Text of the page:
Saguaro Fruit Recipes
Desert Lil's Delicacies - A DesertUSA Food Feature
The old brush smoke house on the desert floor looked like a hat with a flat top. The open entrance facing east was a dark gaping mouth. In the shadowy interior, men with tattooed faces raised a wine basket to their lips and drank. The basket was passed around and around the circle.
One man succumbed to the intoxicating wine and fell prone. The bottoms of his feet had been painted red to make him more attractive to the women who attended him. Slowly the rest of the men followed suit as all the Saguaro wine was consumed. Harmony with their world had been demonstrated. As their bodies are saturated with the wine, so may the dry earth be saturated with rain.
In time long passed, Tohono O'odham (Papago) Indians celebrated the new year in this fashion. But first, the ritual gathering and preparation of the Saguaro fruit, sustenance for the dwellers of the Sonoran Desert, had to take place.
Not having a reliable water source, these Indians measured strength by the ability to go without water in their arid climate. According to the mythology of the O'odham people, the first Saguaro was created when a young woman sank into the earth and rose back out as a giant cactus, arms raised toward the heavens. They, too, considered themselves as belonging to the earth.
In hot June and early July, families would camp near forests of Saguaro to reap fruits from atop the giants, the plants they thought to be like themselves, Indians to be respected. The full crop of Saguaro fruit, which appeared even after a dry winter, might have seemed miraculous to them.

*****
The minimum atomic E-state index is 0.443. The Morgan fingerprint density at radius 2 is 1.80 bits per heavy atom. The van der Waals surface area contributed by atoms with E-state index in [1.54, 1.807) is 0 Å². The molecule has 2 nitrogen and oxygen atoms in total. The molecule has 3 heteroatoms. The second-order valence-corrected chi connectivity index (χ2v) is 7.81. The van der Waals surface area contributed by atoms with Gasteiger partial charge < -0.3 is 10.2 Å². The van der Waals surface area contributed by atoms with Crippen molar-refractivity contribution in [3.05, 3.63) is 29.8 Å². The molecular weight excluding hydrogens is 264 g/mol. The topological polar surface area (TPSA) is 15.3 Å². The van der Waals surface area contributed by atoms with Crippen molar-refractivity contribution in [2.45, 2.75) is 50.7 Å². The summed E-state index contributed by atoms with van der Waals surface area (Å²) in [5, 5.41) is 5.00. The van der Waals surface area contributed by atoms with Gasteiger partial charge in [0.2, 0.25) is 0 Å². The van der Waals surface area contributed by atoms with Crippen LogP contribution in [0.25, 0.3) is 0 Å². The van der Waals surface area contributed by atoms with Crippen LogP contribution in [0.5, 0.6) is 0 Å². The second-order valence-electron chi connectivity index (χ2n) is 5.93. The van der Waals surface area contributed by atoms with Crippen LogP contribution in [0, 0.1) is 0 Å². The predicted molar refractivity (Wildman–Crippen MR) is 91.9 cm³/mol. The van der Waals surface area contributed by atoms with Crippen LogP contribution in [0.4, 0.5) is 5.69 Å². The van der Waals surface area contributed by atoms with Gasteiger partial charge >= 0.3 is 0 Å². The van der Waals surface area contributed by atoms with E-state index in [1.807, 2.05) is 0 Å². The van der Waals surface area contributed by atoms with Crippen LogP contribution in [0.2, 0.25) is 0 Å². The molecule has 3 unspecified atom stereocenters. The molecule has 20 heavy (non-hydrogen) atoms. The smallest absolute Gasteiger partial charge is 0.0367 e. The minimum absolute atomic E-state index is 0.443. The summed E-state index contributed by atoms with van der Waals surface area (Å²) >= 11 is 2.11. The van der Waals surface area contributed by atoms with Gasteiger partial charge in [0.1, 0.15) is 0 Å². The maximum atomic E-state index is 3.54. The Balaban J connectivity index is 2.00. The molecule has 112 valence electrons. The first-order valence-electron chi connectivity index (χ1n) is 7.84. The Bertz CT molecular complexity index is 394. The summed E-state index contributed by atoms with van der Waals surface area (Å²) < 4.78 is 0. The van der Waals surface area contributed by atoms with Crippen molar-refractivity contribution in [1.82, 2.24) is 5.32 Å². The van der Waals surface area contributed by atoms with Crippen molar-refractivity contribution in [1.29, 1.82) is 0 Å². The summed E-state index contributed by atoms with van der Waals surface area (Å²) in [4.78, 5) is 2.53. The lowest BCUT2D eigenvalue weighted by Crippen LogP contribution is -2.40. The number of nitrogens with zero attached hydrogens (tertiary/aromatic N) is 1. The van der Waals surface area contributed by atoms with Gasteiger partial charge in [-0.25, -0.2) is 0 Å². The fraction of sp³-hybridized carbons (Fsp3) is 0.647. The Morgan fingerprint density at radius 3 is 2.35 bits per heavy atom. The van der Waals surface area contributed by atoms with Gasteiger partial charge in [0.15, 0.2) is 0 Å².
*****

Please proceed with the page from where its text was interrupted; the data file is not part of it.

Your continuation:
Long poles made from the wooden ribs of Saguaro skeletons were used to hook and knock down the fruits. Like tiny watermelons when split open by hand, the fruit reveals a red interior pulp and thousands of black-red seeds (smaller then poppy seeds). The pulp, tasting like a fig with a hint of strawberry, quenches the thirst.
Iitoi, a legendary hero and creator, was said to have instructed the people in the ancient tradition of making Saguaro wine. Water and Saguaro syrup was to be mixed in tightly woven baskets and then poured into earthen pots called ollas. Stored in a dark cool place, the mixture distilled for 3 to-7 days. This time of fermentation, turning bountiful fruit into spirituous wine, was cause for lively dancing, singing of desert rain songs and incantation of poems. Their word for "drunk" meant "holy, lyrical, bringing knowledge and vision."
Preserving the rest of the harvest involved soaking the fruit in ollas to loosen the seeds and then simmering the mixture over a fire. The resulting thick syrup, poured into ceramic holders and sealed with desert mud could be used later like sugar. Sun dried seeds, ground then mixed with water, and flour, were baked as bread or were turned into butter. These foods helped provide sustenance throughout the year, until the next harvest.
How far back the gathering of the Saguaro fruit and the wine ritual goes no one knows for sure. Humans are believed to have arrived in the Southwest 10 to 11,000 years ago, about the time Saguaros are thought to have established themselves in the Sonoran Desert range.
The Ventana Cave, within the main Tohono O'odham reservation near Tucson, is a time capsule of human activity in the desert. It contains 15 feet of prehistoric debris, called midden by archeologists. Excavated from the bottom layer (dated around 8000 BC), the bones of extinct animals, along with spear points, reveal prehistoric humans here were hunters. The next layer above contains artifacts of food gathering and the next of farming.
Most anthropologists believe the Papago are descendants of the Hohokam, which means "those who have vanished." These pottery makers lived in the Sonoran Desert until the arrival of Spanish missionaries in the 1500s. The Hohokam farmed corn, beans and squash, while gathering wild vegetation, including the fruit of the Saguaro cactus.
Today, the modern Tohono O'odham still assemble under family ramadas (open air shelters), to harvest Saguaro and celebrate the new year. The wine festival ritual is observed not so much to invoke the life-giving rain, but to show respect for ancestors and tradition.